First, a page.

"And if I also send an escort and a free conduct for you and your comrade?" 


"You will not be harmed, not even interned. We set you across our wire at Delle. Do you accept?" 


"With every guarantee--" 

"You've made this forest a part of the world's battle-field.... No, I shall not leave Les Errues!" 

"Listen to reason, you insane American! You can not escape those who are closing in on you--those who are filtering the forest for you--who are gradually driving you out into the eastern edges of Les Errues! And what then, when at last you are driven like wild game by a line of beaters to the brink of the eastern cliffs? There is no water there. You will die of thirst. There is no food. What is there left for you to do with your back to the final precipice?" 

McKay laughed a hard, unpleasant laugh: "I certainly shall not tell you what I mean to do," he said. "If this is all you have to say to me you may go!" 

There ensued a silence. The Swiss began to pace the opposite cliff, his hands behind him. Finally he halted abruptly and looked across the chasm. 

"Why did you come into Les Errues?" he demanded. 

"Ask your terrified authorities. Perhaps they'll tell you--if their teeth stop chattering long enough--that I came here to find out what the Boche are doing on neutral territory." 

"Do you mean to say that you believe in that absurd rumour about some secret and gigantic undertaking by the Germans which is supposed to be visible from the plateau below us?" 

And, as McKay made no reply: "That is a silly fabrication. If your Government, suspicious of the neutrality of mine, sent you here on any such errand, it was a ridiculous thing to do. Do you hear me, McKay?" 

"I hear you." 

"Well, then! And let me add also that it is a physical impossibility for any man to reach the plateau below us from the forest of Les Errues!" 

"That," said McKay, coldly, "is a lie!" 

"What! You offer a Swiss officer such an injury--" 

"Yes; and I may add an insulting bullet to the injury in another minute. You've lied to me. I have already done what you say is an impossibility. I have reached the plateau below Les Errues by way of this forest. And I'm going there again, Swiss or no Swiss, Hun or no Hun! And if the Boche do drive me out of this forest into the east, where you say there is no water to be found among the brush and bowlders, and where, at last, you say I shall stand with my back to the last sheer precipice, then tell your observation post on the white shoulder of Thusis to turn their telescopes on me!" 

"In God's name, for what purpose?" 

"To take a lesson in how to die from the man your nation has betrayed!" drawled McKay. 

Then, lying flat, he levelled his pistol, supporting it across the palm of his left hand. 

"Yellow-hair?"' he said in a guarded voice, not turning. 

"Yes, Kay." 

"Slip the pack over your shoulders. Take the pigeon and the rifle. Be quick, dear." 

"It is done," she said softly.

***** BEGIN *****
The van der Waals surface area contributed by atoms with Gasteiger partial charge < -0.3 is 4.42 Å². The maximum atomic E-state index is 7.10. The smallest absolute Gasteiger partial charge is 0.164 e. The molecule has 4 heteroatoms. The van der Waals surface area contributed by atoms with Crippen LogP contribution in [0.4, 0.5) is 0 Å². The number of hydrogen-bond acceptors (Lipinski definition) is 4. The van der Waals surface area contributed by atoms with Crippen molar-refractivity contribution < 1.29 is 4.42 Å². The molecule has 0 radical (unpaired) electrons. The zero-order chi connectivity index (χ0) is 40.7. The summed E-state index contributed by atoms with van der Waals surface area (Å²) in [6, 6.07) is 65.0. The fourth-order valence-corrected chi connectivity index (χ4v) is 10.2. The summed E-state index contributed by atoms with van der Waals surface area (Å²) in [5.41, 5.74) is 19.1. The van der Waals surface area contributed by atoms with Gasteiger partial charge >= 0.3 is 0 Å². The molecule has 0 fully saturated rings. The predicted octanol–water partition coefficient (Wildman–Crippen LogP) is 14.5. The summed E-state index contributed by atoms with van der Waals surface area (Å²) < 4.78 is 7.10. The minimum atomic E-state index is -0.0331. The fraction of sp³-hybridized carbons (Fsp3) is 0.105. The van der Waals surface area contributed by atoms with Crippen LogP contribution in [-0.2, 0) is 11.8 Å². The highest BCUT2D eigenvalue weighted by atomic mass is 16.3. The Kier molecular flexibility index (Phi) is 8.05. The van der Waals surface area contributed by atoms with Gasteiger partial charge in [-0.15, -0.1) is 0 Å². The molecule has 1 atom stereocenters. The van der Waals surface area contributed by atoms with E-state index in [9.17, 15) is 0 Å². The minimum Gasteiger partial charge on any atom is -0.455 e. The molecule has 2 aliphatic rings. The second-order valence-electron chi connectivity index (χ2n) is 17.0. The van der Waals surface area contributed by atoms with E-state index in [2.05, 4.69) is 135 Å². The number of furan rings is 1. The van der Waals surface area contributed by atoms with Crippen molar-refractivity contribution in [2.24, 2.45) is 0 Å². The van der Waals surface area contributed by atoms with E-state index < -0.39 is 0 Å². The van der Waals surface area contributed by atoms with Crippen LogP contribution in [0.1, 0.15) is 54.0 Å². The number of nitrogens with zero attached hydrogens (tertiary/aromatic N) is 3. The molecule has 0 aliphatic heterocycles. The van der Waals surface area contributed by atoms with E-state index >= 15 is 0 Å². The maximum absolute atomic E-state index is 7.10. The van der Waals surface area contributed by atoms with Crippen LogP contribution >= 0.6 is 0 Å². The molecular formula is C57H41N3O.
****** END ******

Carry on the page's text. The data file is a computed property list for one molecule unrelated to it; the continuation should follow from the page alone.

"Now get up and make no noise. Two men are lying in the scrub behind that fellow across the chasm. I am afraid they have grenades.... Are you ready, Yellow-hair?" 

"Ready, dear." 

"Go eastward, swiftly, two hundred yards parallel with the precipice. Make no sound, Yellow-hair." 

The girl cast a pallid, heart-breaking look at him, but he lay there without turning his head, his steady pistol levelled across the chasm. Then, bending a trifle forward, she stole eastward through the forest dusk, the pigeon in its wicker cage in one hand, and on her back the pack. 

And all the while, across the gulf out of which golden vapours curled more thickly as the sun's burning searchlight spread out across the world, the man in Swiss uniform stood on the chasm's edge, as though awaiting some further word or movement from McKay. 

And, after awhile, the word came, clear, startling, snapped out across the void: 

"Unsling that haversack! Don't touch the flap! Take it off, quick!" 

The Swiss seemed astounded. "Quick!" repeated McKay harshly, "or I fire." 

"What!" burst out the man, "you offer violence to a Swiss officer on duty within Swiss territory?" 

"I tell you I'll kill you where you stand if you don't take off that haversack!" 

Suddenly from the scrubby thicket behind the Swiss a man's left arm shot up at an angle of forty degrees, and the right arm described an arc against the sun. Something round and black parted from it, lost against the glare of sunrise. 

Then in the woods behind McKay something fell heavily, the solid thud obliterated in the shattering roar which followed. 

The man in Swiss uniform tore at the flap of his haversack, and he must have jerked loose the plug of a grenade in his desperate haste, for as McKay's bullet crashed through his face, the contents of his sack exploded with a deafening crash. 

At the same instant two more bombs fell among the trees behind McKay, exploding instantly. Smoke and the thick golden steam from the ravine blotted from his sight the crag opposite. And now, bending double, McKay ran eastward while behind him the golden dusk of the woods roared and flamed with exploding grenades. 

Evelyn Erith stood motionless and deathly white, awaiting him. 

"Are you all right, Kay?" 

"All right, Yellow-hair." 

He went up to her, shifting his pistol to the other hand, and as he laid his right arm about her shoulders the blaze in his eyes almost dazzled her. 

"We trust no living thing on earth, you and I, Yellow-hair.... I believed that man for awhile. But I tell you whatever is living within this forest is our enemy--and if any man comes in the shape of my dearest friend I shall kill him before he speaks!" 

The man was shaking now; the girl caught his right hand and drew it close around her body--that once warm and slender body now become so chill and thin under the ragged clothing of a boy.